- June 2, 2016
- Posted by: Joel Firestone (G-Net Consulting)
- Category: News
No matter how well you protect yourself, chances are at some point you will become a victim of some sort of identity theft. It is virtually impossible, no matter what you do, that you will be 100% protected. In reality your identity probably already has been stolen and just not used yet. According to the FBI there have been over 800 million security breaches and there are only around 320 million people in this country.
What are some of the biggest forms of identity theft? Data breaches. In 2015 alone there were 781 data breaches which affected almost 200 million people! Here are some of the biggest:
Medical Identity theft – This can affect your coverage, benefits and could prevent you from getting serious medical treatment or tests needed.
Tax Returns – 2015 was known as the year of Tax Refund theft. The IRS stopped over 19 million fraudulent tax returns and more the $63 billion in fraudulent refunds.
Account takeover – this is probably one of the most prevalent and easiest forms of identity theft. It works like this: You write a check to someone, even to one of your utility companies, and the person who receives that check goes online to a check printing service and uses your account and routing numbers to print out one or two hundred checks. By the time you receive your next bank statement, there could have been hundreds or even thousands of dollars missing from your checking account and/or line of credit, especially if it’s not something you check often.
Social media – people are way too forthcoming with information about themselves when it comes to social media, making it a playground for potential identity thieves.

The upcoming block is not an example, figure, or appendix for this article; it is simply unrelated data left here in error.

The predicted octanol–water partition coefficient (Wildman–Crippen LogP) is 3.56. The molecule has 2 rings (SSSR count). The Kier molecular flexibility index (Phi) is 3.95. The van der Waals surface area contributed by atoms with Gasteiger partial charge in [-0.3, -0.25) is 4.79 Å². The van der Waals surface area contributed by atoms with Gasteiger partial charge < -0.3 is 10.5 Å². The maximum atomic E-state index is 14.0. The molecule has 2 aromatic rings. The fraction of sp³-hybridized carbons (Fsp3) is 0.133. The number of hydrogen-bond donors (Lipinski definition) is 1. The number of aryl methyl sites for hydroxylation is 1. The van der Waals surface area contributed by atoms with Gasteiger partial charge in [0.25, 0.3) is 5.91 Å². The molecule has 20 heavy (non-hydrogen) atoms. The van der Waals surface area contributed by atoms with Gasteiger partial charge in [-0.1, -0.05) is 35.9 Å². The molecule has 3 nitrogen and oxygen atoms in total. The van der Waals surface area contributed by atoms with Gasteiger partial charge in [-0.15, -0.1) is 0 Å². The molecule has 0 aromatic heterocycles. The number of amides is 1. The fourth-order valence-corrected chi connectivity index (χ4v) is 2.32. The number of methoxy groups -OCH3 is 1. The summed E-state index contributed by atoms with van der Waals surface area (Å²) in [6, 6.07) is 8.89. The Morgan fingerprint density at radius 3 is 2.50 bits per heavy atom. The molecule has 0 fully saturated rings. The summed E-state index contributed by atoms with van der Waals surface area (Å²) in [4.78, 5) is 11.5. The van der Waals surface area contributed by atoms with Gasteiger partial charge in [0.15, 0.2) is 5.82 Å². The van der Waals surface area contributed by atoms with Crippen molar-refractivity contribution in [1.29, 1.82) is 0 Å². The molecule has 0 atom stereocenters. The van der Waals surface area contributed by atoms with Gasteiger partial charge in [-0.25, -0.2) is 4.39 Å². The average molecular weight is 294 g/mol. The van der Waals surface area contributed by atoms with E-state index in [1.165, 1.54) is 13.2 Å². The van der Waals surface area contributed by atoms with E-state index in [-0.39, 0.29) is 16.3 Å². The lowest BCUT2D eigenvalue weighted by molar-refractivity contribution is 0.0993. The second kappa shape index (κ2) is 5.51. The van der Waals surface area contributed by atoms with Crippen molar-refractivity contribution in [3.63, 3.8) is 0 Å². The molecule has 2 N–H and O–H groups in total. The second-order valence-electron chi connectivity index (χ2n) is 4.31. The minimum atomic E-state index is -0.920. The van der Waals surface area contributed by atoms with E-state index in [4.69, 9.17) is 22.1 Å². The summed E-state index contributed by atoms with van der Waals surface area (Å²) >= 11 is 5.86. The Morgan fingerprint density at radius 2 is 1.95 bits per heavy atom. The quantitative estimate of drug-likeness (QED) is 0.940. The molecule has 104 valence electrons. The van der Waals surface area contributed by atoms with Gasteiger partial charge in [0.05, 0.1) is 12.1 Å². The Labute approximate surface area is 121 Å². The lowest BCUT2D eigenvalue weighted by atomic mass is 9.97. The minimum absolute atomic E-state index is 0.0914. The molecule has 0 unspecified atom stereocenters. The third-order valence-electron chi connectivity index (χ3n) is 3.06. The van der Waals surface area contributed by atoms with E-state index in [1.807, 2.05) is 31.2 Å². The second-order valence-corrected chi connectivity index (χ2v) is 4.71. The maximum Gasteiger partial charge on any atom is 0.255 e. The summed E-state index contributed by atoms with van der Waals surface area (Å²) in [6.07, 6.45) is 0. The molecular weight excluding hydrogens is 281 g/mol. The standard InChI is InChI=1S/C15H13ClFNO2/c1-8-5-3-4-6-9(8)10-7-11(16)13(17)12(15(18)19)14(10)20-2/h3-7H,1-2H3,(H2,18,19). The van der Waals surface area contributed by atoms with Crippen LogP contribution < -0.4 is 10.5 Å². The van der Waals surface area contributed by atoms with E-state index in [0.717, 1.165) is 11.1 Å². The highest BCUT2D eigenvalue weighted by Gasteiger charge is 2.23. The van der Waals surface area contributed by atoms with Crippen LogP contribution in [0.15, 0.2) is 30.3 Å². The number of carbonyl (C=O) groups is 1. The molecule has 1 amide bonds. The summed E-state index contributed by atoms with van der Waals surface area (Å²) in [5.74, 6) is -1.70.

So what do you do?
Shred shred shred! This can’t be stressed enough! When you get promotional offers from your banks or credit cards do not just throw them away. Shred them. Shred anything with your name, address, phone number, etc. If it has a bar code on it, shred it. Bar codes, such as those on magazines often have personal information embedded in them.
Check credit card and bank statements every month to make sure that any charges are ones you actually made.
Use credit cards and not debit cards to make purchases. Credit cards have more protection than debit cards. You could end up actually being liable for any charges you didn’t make with a debit card and it can take a lot longer to recoup lost money from a bank from any fraudulent charges.
Be very careful with the information you put out on social media, including pictures. Never put your address, phone number, etc. on a social media site. And as fun as it may be to post all those pictures of your wonderful vacation at the beach, this just opens you up to everyone knowing you’re out of town! That’s creating their own “day at the beach” for someone to break into your home while you are gone.
If you do pay your bills with a check, mail them from inside the post office. It’s very easy to break into and steal checks from those big blue boxes on the street corner or that sit outside of the post office.
Having a credit monitoring service is also not a bad idea as they will watch for any suspicious activity on your accounts. All three credit bureaus, Experian, Trans Union and Equifax have excellent monitoring services.
Put fraud alerts on your credit reports. This way you will be notified immediately if anyone tries to open an account in your name. You could also take the extra step of actually putting a freeze on your credit reports. This way no one can access any information contained in your credit reports.
There is not a 100% guarantee that at some point your identity won’t be compromised. But there are little steps you can take that will at least help and hopefully be somewhat of a deterrent.